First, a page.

Managing salinity for sustainable agricultural production in salt-affected soils of irrigated drylands
Declining water quantity and quality and poor land, water, and crop management practices are leading to increasing soil salinity, land degradation, desertification, and threatening the overall sustainability of the crop production system in irrigated drylands. Assessments of salinity dynamics and sustainability indicators under alternative agricultural practices are needed to identify the right combination of practices that improve sustainability while minimizing land and environmental degradation.
The objective of this study was to assess the potential of conservation agriculture (CA)-based practices, water-saving irrigation, water quality, and nitrogen (N) fertilizer rates for improving the sustainability of rice-wheat (RWS) and cotton-wheat (CWS) systems in salt-affected irrigated drylands.
The study included mixed-method approaches of two years of field experiments, soil profile and groundwater salinity simulation using Hydrus-1D model, and multi-criteria trade-off analysis for the holistic assessment of alternative innovations in RWS and CWS. The treatments in experiments were composed of a combination of CA-based practices, water-saving irrigation and N rates. Fourteen sustainability indicators computed from experiments and simulation were compared to evaluate the sustainability of those cropping systems and to reveal the potential of those practices for improving sustainability.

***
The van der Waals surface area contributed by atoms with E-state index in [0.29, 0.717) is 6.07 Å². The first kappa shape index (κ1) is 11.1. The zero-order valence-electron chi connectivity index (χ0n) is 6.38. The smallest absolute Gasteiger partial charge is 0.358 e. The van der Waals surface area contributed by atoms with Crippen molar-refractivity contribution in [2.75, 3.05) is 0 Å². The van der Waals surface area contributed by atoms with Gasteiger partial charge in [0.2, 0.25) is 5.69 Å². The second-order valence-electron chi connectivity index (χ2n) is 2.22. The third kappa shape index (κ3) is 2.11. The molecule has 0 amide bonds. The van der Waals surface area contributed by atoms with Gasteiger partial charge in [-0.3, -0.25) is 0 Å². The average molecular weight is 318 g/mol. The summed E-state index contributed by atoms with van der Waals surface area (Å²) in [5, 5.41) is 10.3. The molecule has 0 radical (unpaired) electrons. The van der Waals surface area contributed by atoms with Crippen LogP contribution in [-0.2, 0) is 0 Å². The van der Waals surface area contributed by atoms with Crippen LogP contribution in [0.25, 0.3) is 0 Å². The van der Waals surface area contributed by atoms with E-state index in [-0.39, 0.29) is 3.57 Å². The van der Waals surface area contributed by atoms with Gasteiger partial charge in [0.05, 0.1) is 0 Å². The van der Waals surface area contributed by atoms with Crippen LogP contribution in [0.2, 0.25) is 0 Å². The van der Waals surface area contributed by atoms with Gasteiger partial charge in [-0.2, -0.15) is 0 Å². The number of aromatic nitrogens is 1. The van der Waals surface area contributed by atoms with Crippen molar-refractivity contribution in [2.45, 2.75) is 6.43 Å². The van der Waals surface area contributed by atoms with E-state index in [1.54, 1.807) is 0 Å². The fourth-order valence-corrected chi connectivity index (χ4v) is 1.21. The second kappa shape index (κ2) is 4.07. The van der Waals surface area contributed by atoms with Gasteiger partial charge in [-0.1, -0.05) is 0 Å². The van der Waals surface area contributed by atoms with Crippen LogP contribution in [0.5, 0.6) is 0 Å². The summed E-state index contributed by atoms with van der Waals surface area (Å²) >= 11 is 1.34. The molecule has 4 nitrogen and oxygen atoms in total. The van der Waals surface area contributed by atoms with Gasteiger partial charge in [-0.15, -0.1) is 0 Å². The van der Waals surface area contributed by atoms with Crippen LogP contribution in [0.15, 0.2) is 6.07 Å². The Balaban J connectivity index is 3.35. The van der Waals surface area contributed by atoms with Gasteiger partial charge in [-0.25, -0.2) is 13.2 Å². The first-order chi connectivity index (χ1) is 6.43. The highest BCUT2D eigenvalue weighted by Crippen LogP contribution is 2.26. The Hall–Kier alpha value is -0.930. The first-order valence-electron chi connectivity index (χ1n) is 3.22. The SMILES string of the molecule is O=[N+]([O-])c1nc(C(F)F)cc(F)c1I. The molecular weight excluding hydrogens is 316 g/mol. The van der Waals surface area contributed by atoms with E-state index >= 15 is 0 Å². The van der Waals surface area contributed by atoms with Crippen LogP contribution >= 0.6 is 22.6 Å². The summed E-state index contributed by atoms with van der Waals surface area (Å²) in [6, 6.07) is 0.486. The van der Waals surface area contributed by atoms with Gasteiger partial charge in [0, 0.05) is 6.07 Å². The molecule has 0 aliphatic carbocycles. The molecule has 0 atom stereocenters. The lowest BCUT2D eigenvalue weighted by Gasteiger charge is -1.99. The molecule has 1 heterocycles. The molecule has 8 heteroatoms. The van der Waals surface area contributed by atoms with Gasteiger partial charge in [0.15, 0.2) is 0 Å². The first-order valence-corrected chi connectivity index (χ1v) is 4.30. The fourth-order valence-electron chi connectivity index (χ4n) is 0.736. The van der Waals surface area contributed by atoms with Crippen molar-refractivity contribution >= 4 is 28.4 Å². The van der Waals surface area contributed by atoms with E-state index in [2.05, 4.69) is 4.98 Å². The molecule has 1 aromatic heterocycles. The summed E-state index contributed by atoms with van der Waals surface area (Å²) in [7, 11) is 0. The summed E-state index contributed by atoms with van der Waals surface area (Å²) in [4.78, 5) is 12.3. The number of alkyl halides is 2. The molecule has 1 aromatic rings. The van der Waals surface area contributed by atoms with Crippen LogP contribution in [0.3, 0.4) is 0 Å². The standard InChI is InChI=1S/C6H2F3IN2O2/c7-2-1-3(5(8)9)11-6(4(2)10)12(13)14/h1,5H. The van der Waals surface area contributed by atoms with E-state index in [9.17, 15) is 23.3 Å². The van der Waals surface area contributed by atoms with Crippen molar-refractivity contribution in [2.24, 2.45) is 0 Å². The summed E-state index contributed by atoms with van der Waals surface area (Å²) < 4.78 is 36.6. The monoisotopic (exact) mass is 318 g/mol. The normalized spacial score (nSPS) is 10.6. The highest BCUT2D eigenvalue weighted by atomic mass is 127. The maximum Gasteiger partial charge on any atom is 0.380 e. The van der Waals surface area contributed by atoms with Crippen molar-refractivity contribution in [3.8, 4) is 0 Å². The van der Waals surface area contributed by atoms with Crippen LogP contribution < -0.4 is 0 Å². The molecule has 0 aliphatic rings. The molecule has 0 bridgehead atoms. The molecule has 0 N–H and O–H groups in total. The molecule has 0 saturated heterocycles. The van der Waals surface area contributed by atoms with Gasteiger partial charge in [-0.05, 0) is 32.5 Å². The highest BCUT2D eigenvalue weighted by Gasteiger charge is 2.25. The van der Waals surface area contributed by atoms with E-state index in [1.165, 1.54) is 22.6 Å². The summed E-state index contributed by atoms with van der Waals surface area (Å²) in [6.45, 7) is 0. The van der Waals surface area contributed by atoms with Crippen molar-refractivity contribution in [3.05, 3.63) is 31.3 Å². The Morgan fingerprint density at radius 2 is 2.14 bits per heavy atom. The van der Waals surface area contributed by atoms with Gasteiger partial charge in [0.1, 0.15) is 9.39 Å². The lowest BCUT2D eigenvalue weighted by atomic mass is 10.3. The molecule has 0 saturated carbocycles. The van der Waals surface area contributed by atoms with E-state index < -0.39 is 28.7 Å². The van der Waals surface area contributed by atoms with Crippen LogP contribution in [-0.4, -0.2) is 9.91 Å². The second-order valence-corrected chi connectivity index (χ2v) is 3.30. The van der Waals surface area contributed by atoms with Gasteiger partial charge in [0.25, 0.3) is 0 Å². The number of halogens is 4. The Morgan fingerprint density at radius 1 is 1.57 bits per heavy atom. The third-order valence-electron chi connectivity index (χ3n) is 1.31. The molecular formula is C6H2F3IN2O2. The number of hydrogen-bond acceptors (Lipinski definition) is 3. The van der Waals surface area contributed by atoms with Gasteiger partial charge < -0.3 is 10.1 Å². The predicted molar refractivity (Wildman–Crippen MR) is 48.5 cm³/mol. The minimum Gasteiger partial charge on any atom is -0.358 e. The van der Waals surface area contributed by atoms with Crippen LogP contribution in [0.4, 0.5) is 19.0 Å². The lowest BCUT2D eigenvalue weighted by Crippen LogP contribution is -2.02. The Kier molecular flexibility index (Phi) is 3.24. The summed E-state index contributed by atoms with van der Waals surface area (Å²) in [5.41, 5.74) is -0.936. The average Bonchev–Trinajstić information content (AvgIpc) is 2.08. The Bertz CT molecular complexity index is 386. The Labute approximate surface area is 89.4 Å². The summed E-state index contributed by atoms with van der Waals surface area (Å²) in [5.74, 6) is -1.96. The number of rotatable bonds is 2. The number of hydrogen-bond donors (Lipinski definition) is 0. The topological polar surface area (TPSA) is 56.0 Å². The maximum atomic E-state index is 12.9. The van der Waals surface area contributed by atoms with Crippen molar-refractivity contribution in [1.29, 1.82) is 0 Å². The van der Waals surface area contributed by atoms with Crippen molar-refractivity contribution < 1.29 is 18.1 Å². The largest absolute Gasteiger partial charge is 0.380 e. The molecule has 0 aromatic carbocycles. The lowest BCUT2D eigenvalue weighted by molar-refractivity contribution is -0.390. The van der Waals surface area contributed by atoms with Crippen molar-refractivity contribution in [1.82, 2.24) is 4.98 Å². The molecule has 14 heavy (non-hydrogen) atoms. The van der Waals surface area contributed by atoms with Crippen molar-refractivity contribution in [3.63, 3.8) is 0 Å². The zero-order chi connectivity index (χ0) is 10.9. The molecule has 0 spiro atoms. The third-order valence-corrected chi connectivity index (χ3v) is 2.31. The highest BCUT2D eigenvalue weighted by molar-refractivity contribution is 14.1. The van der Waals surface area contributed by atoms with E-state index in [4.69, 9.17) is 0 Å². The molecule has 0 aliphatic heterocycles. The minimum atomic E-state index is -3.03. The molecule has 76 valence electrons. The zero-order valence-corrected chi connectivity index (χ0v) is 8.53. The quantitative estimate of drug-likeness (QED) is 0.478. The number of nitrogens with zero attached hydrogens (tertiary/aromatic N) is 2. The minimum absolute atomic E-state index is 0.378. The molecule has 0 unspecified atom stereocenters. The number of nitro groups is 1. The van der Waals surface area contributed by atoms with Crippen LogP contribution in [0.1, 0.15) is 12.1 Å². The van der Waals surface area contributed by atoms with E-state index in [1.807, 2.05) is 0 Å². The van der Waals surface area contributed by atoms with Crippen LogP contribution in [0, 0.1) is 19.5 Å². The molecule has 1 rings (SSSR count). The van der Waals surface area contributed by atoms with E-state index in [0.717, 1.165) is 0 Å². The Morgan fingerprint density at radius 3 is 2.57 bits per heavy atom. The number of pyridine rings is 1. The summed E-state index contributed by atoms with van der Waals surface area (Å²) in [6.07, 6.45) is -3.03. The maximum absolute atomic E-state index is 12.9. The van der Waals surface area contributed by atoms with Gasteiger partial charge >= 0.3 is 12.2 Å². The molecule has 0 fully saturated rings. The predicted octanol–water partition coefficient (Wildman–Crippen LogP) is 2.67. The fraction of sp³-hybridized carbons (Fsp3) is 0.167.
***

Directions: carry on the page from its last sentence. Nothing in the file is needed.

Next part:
RESULTS AND CONCLUSIONS
Compared to the initial conditions, the soil salinity decreased in both cropping systems, while the reduction rate was much higher in RWS than CWS (by 28%). In RWS, the conventional treatment had the lowest salinity level, while in CWS, CA (permeant bed + residue retention) had the lowest. RWS raised the groundwater table by 25% compared to CWS. The long-term scenario analysis with Hydrus-1D demonstrated that, with increased irrigation water salinity and soil evaporation rates, soil profile salinity increases by 78% in RWS and 66% in CWS. RWS had a higher net profit (+81%) and soil organic carbon (SOC) (-15%), but lower water productivity (WP) (−147%), nitrogen, and energy use efficiency (EUE) (−46%) than CWS. The CA-based practices in CWS improved sustainability indicators with higher yield and net profit (+20%), WP (+26%), SOC (+456%), and EUE (36%) with decreased soil salinity than in the conventional system.